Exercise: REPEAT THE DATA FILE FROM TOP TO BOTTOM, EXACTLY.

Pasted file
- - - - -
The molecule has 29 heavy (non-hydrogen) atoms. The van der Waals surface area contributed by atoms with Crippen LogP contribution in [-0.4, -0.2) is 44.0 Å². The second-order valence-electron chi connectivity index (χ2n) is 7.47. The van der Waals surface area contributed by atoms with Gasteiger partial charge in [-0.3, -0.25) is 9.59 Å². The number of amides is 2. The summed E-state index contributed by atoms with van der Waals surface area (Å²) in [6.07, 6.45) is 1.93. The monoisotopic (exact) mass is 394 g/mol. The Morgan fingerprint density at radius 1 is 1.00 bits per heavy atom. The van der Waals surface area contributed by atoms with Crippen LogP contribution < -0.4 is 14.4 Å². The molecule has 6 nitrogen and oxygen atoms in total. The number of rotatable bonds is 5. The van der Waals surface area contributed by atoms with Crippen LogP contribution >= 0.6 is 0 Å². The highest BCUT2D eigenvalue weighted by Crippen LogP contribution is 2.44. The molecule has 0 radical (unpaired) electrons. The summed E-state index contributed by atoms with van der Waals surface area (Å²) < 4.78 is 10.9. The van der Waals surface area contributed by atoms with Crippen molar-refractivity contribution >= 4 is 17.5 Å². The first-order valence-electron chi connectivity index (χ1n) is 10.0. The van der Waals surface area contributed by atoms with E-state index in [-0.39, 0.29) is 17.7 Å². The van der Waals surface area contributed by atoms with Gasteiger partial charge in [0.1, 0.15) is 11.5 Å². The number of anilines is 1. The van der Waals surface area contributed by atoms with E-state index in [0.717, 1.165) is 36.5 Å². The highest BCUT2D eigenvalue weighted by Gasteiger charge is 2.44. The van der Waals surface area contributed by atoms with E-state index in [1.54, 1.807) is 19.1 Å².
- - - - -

The molecule has 29 heavy (non-hydrogen) atoms. The van der Waals surface area contributed by atoms with Crippen LogP contribution in [-0.4, -0.2) is 44.0 Å². The second-order valence-electron chi connectivity index (χ2n) is 7.47. The van der Waals surface area contributed by atoms with Gasteiger partial charge in [-0.3, -0.25) is 9.59 Å². The number of amides is 2. The summed E-state index contributed by atoms with van der Waals surface area (Å²) in [6.07, 6.45) is 1.93. The monoisotopic (exact) mass is 394 g/mol. The Morgan fingerprint density at radius 1 is 1.00 bits per heavy atom. The van der Waals surface area contributed by atoms with Crippen LogP contribution < -0.4 is 14.4 Å². The molecule has 6 nitrogen and oxygen atoms in total. The number of rotatable bonds is 5. The van der Waals surface area contributed by atoms with Crippen LogP contribution >= 0.6 is 0 Å². The highest BCUT2D eigenvalue weighted by Crippen LogP contribution is 2.44. The molecule has 0 radical (unpaired) electrons. The summed E-state index contributed by atoms with van der Waals surface area (Å²) < 4.78 is 10.9. The van der Waals surface area contributed by atoms with Crippen molar-refractivity contribution >= 4 is 17.5 Å². The first-order valence-electron chi connectivity index (χ1n) is 10.0. The van der Waals surface area contributed by atoms with E-state index in [-0.39, 0.29) is 17.7 Å². The van der Waals surface area contributed by atoms with Gasteiger partial charge in [0.1, 0.15) is 11.5 Å². The number of anilines is 1. The van der Waals surface area contributed by atoms with E-state index in [0.717, 1.165) is 36.5 Å². The highest BCUT2D eigenvalue weighted by Gasteiger charge is 2.44. The van der Waals surface area contributed by atoms with E-state index in [1.54, 1.807) is 19.1 Å².